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Saks to Open Store in Kazakhstan

Licensed store will anchor the Esentai Shopping Mall in Almaty with a three-level, 91,000-square-foot store.

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NEW YORK — For Saks Fifth Avenue, there’s no race to open stores overseas. Yet the luxury chain is gaining an edge over its competition.

This story first appeared in the July 6, 2011 issue of WWD.  Subscribe Today.

“We primarily are exploring opportunities in emerging markets where luxury is underrepresented,” said Stephen I. Sadove, chairman and chief executive officer of Saks Inc., which on Tuesday revealed that Saks Fifth Avenue will open a licensed unit in Almaty in the central Asian country of Kazakhstan in August 2012.

Saks currently has six stores operating abroad, all licensed. There are two in Mexico City, and one each in Riyadh and Jeddah, Saudi Arabia; Dubai, and Manama, Bahrain. Years ago, Saks unveiled plans to open a store in China, but dropped the idea.

“International growth is not a core strategy for Saks, but we continue to look for international opportunities,” Sadove told WWD.

Eastern Europe, the Middle East and Asia would be the most likely terrain for licensed stores outside the U.S. which provide a supplemental income stream through up-front licensing fees plus a percentage of sales and which increase awareness of the Saks brand. One day, Saks might launch a company-owned store abroad, which would entail higher costs and financial risk. “We would be open to alternative arrangements if the economics make sense,” Sadove said.

In Kazakhstan, Saks will anchor the Esentai Shopping Mall with a three-level, 91,000-square-foot store. The mall will also house luxury fashion and jewelry stores and is part of Esentai Park, a mixed-use project under development with luxury residential and commercial towers and a five-star hotel. Sadove said Almaty, with its rapidly expanding affluent population, will be “a great fit” for Saks.

Saks is licensing the store to The Viled Group, the largest retailer of luxury jewelry and watches in Kazakhstan, operator of 15 stores in Almaty and the exclusive retailer of more than 30 brands including Cartier, Harry Winston, Vacheron Constantin, H.Stern, Tiffany and Van Cleef & Arpels. Saks is the first department store to be operated by the group.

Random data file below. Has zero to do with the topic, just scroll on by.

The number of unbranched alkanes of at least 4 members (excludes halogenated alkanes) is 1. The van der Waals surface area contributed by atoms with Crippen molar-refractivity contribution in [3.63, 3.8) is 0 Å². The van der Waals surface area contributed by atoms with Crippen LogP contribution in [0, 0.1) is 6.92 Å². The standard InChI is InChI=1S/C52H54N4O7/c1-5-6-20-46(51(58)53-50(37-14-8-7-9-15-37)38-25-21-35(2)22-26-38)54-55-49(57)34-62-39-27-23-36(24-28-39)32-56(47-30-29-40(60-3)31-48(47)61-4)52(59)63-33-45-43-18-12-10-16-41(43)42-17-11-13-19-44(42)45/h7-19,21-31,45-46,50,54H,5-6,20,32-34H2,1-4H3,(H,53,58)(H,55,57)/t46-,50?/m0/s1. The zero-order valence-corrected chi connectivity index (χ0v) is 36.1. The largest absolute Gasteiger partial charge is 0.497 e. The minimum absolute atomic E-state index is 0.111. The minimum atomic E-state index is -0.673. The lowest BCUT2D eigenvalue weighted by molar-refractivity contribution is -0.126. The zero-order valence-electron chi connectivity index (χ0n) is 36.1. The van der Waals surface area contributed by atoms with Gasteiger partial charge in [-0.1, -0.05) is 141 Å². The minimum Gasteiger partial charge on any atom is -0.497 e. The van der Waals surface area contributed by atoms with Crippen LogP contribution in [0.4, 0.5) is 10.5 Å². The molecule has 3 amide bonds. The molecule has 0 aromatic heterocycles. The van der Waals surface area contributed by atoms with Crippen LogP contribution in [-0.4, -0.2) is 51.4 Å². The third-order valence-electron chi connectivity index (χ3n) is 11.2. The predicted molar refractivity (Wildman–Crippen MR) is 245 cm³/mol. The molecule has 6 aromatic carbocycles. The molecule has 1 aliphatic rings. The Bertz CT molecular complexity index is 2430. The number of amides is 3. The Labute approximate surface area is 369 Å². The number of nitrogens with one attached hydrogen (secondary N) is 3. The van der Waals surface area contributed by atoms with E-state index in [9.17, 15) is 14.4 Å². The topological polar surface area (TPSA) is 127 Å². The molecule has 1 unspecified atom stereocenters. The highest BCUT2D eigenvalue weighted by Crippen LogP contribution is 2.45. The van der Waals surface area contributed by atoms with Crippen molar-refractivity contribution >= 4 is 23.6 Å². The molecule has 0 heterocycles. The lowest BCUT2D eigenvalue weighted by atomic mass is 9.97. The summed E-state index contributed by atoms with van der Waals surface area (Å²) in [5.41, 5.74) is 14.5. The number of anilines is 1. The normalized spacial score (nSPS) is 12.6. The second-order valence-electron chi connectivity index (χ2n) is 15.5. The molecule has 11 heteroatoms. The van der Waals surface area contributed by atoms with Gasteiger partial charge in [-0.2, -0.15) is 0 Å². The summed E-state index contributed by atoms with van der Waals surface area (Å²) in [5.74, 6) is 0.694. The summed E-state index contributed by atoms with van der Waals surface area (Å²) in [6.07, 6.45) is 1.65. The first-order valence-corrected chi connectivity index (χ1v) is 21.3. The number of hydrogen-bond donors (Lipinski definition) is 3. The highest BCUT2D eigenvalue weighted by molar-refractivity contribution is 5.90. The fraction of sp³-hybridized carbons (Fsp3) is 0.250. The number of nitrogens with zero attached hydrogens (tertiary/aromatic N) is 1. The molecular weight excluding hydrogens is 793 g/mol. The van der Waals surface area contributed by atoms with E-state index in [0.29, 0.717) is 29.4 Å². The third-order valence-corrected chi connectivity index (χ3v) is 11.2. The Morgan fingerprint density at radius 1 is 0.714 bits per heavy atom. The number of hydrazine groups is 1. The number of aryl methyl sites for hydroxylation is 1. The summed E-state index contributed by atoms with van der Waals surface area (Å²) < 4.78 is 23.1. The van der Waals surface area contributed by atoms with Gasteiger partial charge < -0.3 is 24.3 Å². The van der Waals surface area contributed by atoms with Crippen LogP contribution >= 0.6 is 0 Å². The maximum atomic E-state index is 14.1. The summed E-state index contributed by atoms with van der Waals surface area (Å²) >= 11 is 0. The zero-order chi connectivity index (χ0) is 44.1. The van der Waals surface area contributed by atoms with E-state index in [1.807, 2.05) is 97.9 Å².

“Viled will maintain the vendor relationships and merchandise the store. Contractually, Saks Fifth Avenue standards must be maintained in the licensed stores, and our international staff is in constant contact with our international license partners and visit the stores periodically to assure that the standards are maintained,” Sadove said.

He also said the Almaty store will be “congruent” with the product and service found at Saks in the U.S. and simultaneously cater to local preferences. The store will carry an international array of designer apparel for women and men as well as shoes, jewelry, accessories, handbags, fragrances, cosmetics, intimate apparel, children’s apparel and select gifts. The store will also offer the company’s Fifth Avenue Club for personal service, special events such as fashion shows and designer appearances, and create a three-story digital video screen on the facade.

Saks’ competitors haven’t been as quick to launch sites outside the U.S. Bloomingdale’s has only one international unit, in Dubai. Neiman Marcus and Nordstrom do not have any overseas stores, though Nordstrom is exploring Canada.

At Macy’s Inc., parent of Macy’s and Bloomingdale’s, international growth “remains a long-term interest for us,” said Jim Sluzewski, corporate spokesman. “We just started shipping internationally” last week via the retailer’s Web site. “From that, we will be learning how the customer responds around the world.” As far as any new overseas stores, Sluzewski replied, “There’s nothing immediately coming.”

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